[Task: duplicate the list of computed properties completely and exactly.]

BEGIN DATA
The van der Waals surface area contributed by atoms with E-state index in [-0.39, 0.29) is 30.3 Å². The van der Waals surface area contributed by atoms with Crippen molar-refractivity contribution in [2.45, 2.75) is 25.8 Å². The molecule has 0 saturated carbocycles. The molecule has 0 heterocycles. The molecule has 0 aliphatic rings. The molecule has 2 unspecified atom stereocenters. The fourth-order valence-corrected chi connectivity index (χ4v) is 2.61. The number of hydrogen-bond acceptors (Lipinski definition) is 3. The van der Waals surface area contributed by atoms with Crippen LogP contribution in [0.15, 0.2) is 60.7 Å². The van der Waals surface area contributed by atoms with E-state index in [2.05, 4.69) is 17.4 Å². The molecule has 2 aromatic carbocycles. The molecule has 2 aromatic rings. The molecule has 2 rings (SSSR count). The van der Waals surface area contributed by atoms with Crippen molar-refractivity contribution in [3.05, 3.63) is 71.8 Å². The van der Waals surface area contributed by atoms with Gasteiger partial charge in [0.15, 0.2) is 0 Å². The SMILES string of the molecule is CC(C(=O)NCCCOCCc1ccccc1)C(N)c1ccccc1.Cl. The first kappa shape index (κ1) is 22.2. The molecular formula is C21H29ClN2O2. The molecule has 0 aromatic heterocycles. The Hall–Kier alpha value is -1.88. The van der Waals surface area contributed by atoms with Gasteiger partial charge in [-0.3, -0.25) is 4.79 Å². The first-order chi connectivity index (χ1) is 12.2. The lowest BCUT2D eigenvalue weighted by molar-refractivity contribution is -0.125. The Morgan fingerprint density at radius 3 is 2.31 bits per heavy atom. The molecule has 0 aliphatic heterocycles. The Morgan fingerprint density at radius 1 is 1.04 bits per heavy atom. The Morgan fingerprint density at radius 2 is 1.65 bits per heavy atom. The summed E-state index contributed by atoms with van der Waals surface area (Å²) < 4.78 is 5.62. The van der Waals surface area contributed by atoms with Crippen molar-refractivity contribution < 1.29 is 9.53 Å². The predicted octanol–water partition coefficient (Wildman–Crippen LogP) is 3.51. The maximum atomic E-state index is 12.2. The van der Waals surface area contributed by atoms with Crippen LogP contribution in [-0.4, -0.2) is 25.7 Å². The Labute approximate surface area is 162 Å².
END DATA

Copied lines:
The van der Waals surface area contributed by atoms with E-state index in [-0.39, 0.29) is 30.3 Å². The van der Waals surface area contributed by atoms with Crippen molar-refractivity contribution in [2.45, 2.75) is 25.8 Å². The molecule has 0 saturated carbocycles. The molecule has 0 heterocycles. The molecule has 0 aliphatic rings. The molecule has 2 unspecified atom stereocenters. The fourth-order valence-corrected chi connectivity index (χ4v) is 2.61. The number of hydrogen-bond acceptors (Lipinski definition) is 3. The van der Waals surface area contributed by atoms with Crippen LogP contribution in [0.15, 0.2) is 60.7 Å². The van der Waals surface area contributed by atoms with E-state index in [2.05, 4.69) is 17.4 Å². The molecule has 2 aromatic carbocycles. The molecule has 2 aromatic rings. The molecule has 2 rings (SSSR count). The van der Waals surface area contributed by atoms with Crippen molar-refractivity contribution in [3.05, 3.63) is 71.8 Å². The van der Waals surface area contributed by atoms with Gasteiger partial charge in [0.15, 0.2) is 0 Å². The SMILES string of the molecule is CC(C(=O)NCCCOCCc1ccccc1)C(N)c1ccccc1.Cl. The first kappa shape index (κ1) is 22.2. The molecular formula is C21H29ClN2O2. The molecule has 0 aromatic heterocycles. The Hall–Kier alpha value is -1.88. The van der Waals surface area contributed by atoms with Gasteiger partial charge in [-0.3, -0.25) is 4.79 Å². The first-order chi connectivity index (χ1) is 12.2. The lowest BCUT2D eigenvalue weighted by molar-refractivity contribution is -0.125. The Morgan fingerprint density at radius 3 is 2.31 bits per heavy atom. The molecule has 0 aliphatic heterocycles. The Morgan fingerprint density at radius 1 is 1.04 bits per heavy atom. The Morgan fingerprint density at radius 2 is 1.65 bits per heavy atom. The summed E-state index contributed by atoms with van der Waals surface area (Å²) < 4.78 is 5.62. The van der Waals surface area contributed by atoms with Crippen molar-refractivity contribution < 1.29 is 9.53 Å². The predicted octanol–water partition coefficient (Wildman–Crippen LogP) is 3.51. The maximum atomic E-state index is 12.2. The van der Waals surface area contributed by atoms with Crippen LogP contribution in [-0.4, -0.2) is 25.7 Å². The Labute approximate surface area is 162 Å².